1944 BC-610 E back home!

Discussion in 'Amplitude Modulation' started by N6YW, Jan 28, 2019.

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  1. W2VW

    W2VW XML Subscriber QRZ Page

    Were there tubes in the HT-4 that were not Eimac or RCA?

    Anyone here use an HT-4 or 4-B on ten meters?
  2. N2EY

    N2EY Premium Subscriber QRZ Page

    Yes. Here's an ad:


    While the numbers are hard to read, it's clear that they are RK-xx Raytheons.

    The BC-610 was derived from the HT-4, but there were numerous changes to the design before it could meet military specifications. Some were for ruggedness, some for integration into the SCR-299 systems, and some to use different parts. Which isn't surprising; the HT-4 wasn't meant to go bouncing around a battlefield.

    Check this out. How many tubes which are not RCA or Eimac do you see on the list?

    http://www.audiotubes.com/VT crossreference.htm
  3. K5UJ

    K5UJ Ham Member QRZ Page

    How many have ever owned ( or anyone here) a genuine HT-4, i.e. not a BC610? I know of one guy who was nearby and once worked for Hallicrafters (sadly now S.K.). How many have ever owned a real SX-73 (not the mil. version)? Probably Vortex Joe.
  4. W2VW

    W2VW XML Subscriber QRZ Page

    Really interesting! Thanks Jim.

    I see the RK-63 looks similar to the 250TL and the RK-38 looks like a cross between an 810 and a 100TH.

    Always assumed the tube lineup was similar in the older models.

    I have only seen one HT-4 in person and there was no chance of looking closely.
  5. K4KYV

    K4KYV Premium Subscriber QRZ Page

    I have a modulation transformer from one. It's made by Kenyon, slightly different in construction from the Stancor one in the BC-610E. Otherwise same specs and about the same size.
  6. N2EY

    N2EY Premium Subscriber QRZ Page

    You're welcome!

    See QST for December, 1943 - "The Saga of the 299". There are probably other articles.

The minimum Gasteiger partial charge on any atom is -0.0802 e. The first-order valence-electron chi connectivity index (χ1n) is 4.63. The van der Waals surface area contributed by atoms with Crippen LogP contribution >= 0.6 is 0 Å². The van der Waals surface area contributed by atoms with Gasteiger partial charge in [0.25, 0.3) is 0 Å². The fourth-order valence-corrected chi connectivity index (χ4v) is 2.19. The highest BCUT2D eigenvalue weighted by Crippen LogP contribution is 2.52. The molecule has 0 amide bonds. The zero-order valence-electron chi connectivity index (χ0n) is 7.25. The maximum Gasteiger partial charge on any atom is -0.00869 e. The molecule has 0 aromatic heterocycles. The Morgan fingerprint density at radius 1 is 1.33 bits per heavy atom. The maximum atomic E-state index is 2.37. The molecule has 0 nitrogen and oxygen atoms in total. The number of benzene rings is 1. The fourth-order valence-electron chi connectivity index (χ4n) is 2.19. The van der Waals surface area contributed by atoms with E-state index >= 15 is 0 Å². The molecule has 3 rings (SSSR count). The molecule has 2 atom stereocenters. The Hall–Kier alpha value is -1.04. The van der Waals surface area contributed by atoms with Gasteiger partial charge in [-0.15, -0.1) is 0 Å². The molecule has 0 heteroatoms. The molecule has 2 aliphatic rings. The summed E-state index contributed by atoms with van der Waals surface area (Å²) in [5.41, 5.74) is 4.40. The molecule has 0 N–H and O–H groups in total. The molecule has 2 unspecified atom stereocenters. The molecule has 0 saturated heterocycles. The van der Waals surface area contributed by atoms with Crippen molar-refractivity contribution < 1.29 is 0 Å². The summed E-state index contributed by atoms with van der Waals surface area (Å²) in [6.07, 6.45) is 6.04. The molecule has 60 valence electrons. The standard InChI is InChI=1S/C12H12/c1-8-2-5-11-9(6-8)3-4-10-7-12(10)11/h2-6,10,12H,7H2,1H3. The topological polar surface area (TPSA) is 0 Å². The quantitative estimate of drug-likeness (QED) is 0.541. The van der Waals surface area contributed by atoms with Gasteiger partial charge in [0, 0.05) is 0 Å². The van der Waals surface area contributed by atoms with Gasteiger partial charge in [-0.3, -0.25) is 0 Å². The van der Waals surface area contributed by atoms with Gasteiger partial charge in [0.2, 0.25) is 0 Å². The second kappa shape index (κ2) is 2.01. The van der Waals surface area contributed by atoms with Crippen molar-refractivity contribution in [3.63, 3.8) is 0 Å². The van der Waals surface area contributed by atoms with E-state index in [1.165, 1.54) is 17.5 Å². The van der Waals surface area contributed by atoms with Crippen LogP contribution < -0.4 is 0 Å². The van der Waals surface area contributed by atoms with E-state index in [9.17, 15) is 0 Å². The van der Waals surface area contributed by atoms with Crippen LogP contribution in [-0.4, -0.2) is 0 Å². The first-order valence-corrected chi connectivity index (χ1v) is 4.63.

WW2 standardized a lot of things. I don't know how many BC-610s were built, but the problem may have been that the production capacity for RK-xx transmitting tubes was less than that for Eimac-type tubes.

    One thing I know for sure is that during WW2 the demand for tubes for the war effort was so great that anyone who could make them could get a license and a contract to do so. Tube quality naturally suffered, but the solution was to have lots of spares.

    Note that ENIAC, the world's first true computer in the modern sense (high speed, Turing-complete, general purpose, electronic digital computer) used very common tube types. The designers got around the decline in tube quality by making the circuits work with wide variations in tube characteristics - and by letting ENIAC run 24/7, because so many failures happened at turn-on.

    If you look at Heathkit products from the 1940s and 1950s, you see a lot of "odd" tubes used. 1626 as a rectifier? 1619 beam power tube as a regulator? 1629 magic eye tubes in test gear?

    The reason is simple: Heath got a great deal on them in surplus.
  7. K4KYV

    K4KYV Premium Subscriber QRZ Page

    Plus, thy were intended for the duration of the war, so tube life wasn't a priority. A good example of that is the 6C21, basically a 450TL running with filament voltage boosted to 8.2 volts to achieve gobs of peak emission as a radar pulse modulator, at the expense of greatly shortened tube life.
  8. K5UJ

    K5UJ Ham Member QRZ Page

    That was true for many companies that made stuff for hams. Eldico was an outgrowth of Surplus Radio and their entire line was made with surplus parts. The TR-1 has a lot of ART-13 parts to it. The reason WRL had so many far out tubes (by today's availability) was that Leo could get zillions of them surplus. I think he got the parts, then got his engineer to design a rig around them.
  9. N2EY

    N2EY Premium Subscriber QRZ Page

    Sure - I just mentioned Heathkit because they're the best known and the biggest.

    But...were they all really surplus? I seem to remember AX9909s or similar being used.

    And it worked the other way too - the 4D32 is a prime example. Note that it is listed in the Allied catalog for decades (until 1970 and probably later) but at incredible prices (the 1970 Allied catalog lists the 4D32 at $74.30, while a pair of 6146As cost less than $9 and a pair of 6146Bs less than $11).

    Edited to add: the last listing for the 4D32 I found in the Allied catalog was 1973. $82.47 for a single 4D32. A pair of 6146As in the same catalog was $9.98, a pair of 6146Bs was $12.22

    Whether Allied actually had any 4D32s is a different question.....
    Last edited: May 15, 2019
  10. N2EY

    N2EY Premium Subscriber QRZ Page

    Yes, particularly since much of the equipment probably wouldn't survive long in combat.

    I seem to recall that some versions of the famous Rolls Royce Merlin engine were meant to get a major overhaul every 500 hours.....which doesn't sound like much, but is a very long time when people are shooting at you.

    Did you mean 1000T? Most of the references I have found list the 6C21 as being derived from the 1000T. Its filament current rating is closer to the 1000T than the 450TL.

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